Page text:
The End of An Age

The writing has been on the wall for a while, but it was still nice to see it come to an end. GM filed for bankruptcy today.  Perhaps what struck me as weird about this entire affair was some people didn’t see it coming to some degree.  I mean they just ignored that fact the company had billions in losses leading up to the crash in 2008.  It was really only a matter of time ‘when’ this happened rather than ‘if’ it was going to happen.

So now with some reorganization and some serious government ownership, we get to find out if GM really can compete in the market.   In the mean time here is the top five things I learned from GM:

  1. Just because your big, don’t mean you are good. Don’t assume any company is a good investment until you’ve looked at the numbers and studied the company.  Size just means it takes longer for them to fall and hit the ground.
  2. Stocks are risky. So you have to look at what you own at least annually and decide if you need to accept your losses and move on. Companies can and do fail, so always recall that when you buy stock.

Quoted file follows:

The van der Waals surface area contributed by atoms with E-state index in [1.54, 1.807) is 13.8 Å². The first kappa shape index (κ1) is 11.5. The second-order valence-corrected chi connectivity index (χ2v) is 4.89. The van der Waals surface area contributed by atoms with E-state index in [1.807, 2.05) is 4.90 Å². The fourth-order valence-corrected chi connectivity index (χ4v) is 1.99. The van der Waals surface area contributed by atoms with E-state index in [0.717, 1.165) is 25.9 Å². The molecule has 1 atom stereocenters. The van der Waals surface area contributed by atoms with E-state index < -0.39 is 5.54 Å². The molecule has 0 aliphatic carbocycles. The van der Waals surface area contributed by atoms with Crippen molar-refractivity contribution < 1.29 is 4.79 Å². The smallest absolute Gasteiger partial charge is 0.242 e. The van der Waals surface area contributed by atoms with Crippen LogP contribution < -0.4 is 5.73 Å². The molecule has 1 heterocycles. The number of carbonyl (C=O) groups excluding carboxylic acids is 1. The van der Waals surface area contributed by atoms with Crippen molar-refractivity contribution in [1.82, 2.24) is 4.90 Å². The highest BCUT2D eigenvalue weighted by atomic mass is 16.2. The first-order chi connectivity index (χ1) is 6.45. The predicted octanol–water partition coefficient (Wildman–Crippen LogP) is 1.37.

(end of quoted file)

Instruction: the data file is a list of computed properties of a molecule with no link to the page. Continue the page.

3. Even corporate bonds have their risk. A bond does not mean you will always get your money back as several GM bond holders are finding out now.  Even governments can have their risks, but often much less than companies.
  4. You always need a good product. A good product for a company is like water to a fish, if you don’t have it you will soon be gasping for it.
  5. Control your costs. Regardless of if you are a household or a huge company you can’t afford run away costs.  Living beyond your means is just a bad for a company as it is for you.

So what did you learn from GM failure?

2 thoughts on “The End of An Age”

  1. Couldn’t agree more with your list. I especially agree with the Stocks are risky bit. Reviewing your holdings is essential! Although I don’t take Cramer’s stock picks to heart, his saying “Buy and Homework, not Buy and Hold” is true.

    The only exception I would say is index investing. I like the set it and forget it option for this. Although annual rebalancing is a good idea there too.

  2. CPS,

    True, index investing self corrects by dropping companies for you. Good point.

    Tim

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